Janice Johnson Dias, Ph.D., Associate Professor of Sociology, has written Parent Like It Matters: How to Raise Joyful Changemaking Girls, published by Ballantine Press, an imprint of Penguin Random House. The book provides parents with tools and tips to raise optimistic, driven, and resilient girls who can change the world. 


Adjunct lecturer Vernice P. Miller directed “Bee Trapped Inside the Window,” a new play about human trafficking, written by Saviana Stanescu. The show, which explores the effects of this modern-day slavery and its impact on domestic workers and immigrants, was co-produced by HartBeat Ensemble and the Romanian Cultural Institute.


Professor of Sociology Amy Adamczyk, Ph.D., and the University of Norte Dame’s Christian Smith, Ph.D., have co-authored Handing Down the Faith: How Parents Pass Their Religion on to the Next Generation (Oxford University Press). The book, out April 2021, draws on interviews with parents from different religions and explores the reasons parents choose to pass on their religious beliefs to their children; the role of religion in immigrant communities; and how religion has transformed in America over the last 100 years.


An international comparative research study conducted by Irina Zakirova, Ph.D., Adjunct Assistant Professor in the Department of Law, Police Science and Criminal Justice Administration, in collaboration with professors from Split University, Croatia, and Bournemouth University, UK, was recently published by the Scientific Research Publishing peer-reviewed journal, Beijing Law Review. “Utilizing Human Remains for Science: Ethical, Legal, and Scientific Issues in Croatia, United Kingdom, and the United States” examines the existing legal and ethical frameworks regarding human remains in the three countries. The data obtained from the study will serve as a basis for the creation of international guidelines for handling human skeletal remains.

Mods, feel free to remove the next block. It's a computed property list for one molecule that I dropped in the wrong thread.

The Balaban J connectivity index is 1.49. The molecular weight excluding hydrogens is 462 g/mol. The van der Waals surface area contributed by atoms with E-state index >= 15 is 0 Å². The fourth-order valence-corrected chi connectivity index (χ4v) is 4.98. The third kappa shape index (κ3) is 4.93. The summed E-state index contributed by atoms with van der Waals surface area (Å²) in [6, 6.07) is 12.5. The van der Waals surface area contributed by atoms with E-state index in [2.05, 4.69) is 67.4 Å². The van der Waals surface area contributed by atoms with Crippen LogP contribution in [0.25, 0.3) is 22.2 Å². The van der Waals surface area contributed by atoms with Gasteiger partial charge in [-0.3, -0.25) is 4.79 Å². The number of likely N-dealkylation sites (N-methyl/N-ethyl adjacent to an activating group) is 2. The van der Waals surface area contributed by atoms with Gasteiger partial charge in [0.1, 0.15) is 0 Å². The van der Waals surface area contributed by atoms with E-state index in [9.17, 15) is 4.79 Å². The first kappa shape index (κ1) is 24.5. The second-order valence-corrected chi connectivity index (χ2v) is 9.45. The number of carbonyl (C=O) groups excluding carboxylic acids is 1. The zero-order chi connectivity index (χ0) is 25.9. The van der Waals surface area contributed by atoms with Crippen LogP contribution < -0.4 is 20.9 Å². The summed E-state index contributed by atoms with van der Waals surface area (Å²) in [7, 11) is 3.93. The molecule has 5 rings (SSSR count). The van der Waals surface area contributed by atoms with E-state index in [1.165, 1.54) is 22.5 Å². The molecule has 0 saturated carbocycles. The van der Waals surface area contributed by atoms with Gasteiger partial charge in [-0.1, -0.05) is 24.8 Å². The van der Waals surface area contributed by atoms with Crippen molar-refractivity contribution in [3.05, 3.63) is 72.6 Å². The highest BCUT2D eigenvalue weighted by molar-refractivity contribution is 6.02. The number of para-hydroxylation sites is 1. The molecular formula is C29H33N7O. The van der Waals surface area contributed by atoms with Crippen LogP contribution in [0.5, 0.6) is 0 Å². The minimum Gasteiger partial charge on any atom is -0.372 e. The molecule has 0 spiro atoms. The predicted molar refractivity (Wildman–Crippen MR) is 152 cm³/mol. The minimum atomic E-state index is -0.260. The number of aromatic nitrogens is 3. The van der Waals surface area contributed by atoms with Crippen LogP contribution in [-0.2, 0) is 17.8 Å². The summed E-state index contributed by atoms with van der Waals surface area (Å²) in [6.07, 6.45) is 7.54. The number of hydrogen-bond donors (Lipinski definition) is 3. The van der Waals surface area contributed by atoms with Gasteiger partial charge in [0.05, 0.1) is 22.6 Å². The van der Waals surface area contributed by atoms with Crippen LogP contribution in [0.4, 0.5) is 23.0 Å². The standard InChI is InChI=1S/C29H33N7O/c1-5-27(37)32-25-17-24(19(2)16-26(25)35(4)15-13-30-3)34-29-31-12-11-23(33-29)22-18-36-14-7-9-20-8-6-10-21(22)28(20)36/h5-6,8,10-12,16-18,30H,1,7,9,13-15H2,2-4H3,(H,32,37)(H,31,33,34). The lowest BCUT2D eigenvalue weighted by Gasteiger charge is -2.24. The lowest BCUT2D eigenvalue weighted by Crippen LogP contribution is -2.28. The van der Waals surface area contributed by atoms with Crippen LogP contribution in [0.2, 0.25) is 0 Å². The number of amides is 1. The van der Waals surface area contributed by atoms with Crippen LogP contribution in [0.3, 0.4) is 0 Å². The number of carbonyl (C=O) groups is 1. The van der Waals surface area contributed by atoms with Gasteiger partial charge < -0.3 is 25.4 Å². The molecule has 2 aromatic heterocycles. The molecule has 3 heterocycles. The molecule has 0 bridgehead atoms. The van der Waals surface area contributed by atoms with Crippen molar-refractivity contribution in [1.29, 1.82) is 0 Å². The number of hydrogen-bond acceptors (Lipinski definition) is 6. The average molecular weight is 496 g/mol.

Class Notes

Jasmin N. Morillo (B.A. ’18) was named the Special Education Coordinator and Department Chair at an all-girls middle school in Brooklyn, New York.


James W. Essig (B.A. ’98) has been promoted to Chief of Detectives for the NYPD.

A 38-year veteran of the force, Essig was most recently commanding officer of the Office of the Police Commissioner and had previously led the NYPD's Gun Violence Suppression Division.





Monday, April 5

6:00 p.m. to 6:45 p.m. | Zoom

Inspired Entrepreneurs

Join us for a discussion with John Jay’s graduate alumni entrepreneurs to learn from their experiences. Contact the Office of Alumni Relations ( for more information.


Tuesday, April 6

4:30 p.m. to 5:45 p.m. | Zoom

Richard Haw, Ph.D., Associate Professor of Interdisciplinary Studies at John Jay, will speak on his recent book, Engineering America: The Life and Times of John A. Roebling. The book is the most comprehensive biography of John Roebling, one of the 19th century's most brilliant engineers, inventors, and manufacturers, and the designer of the Brooklyn Bridge.


6:00 p.m. to 7:00 p.m.

Human Rights and International Criminal Justice: A Panel Discussion

Join us for a discussion about careers in human rights and international criminal justice. Contact the Office of Alumni Relations ( for more information.


Wednesday, April 7

6:00 p.m. to 7:00 p.m.

Learn about the biases that members of the LGBTQ+ community face in the workforce and how to become a better ally. Contact the Office of Alumni Relations ( for more information.


Thursday, April 8

8:30 p.m. | Eventbrite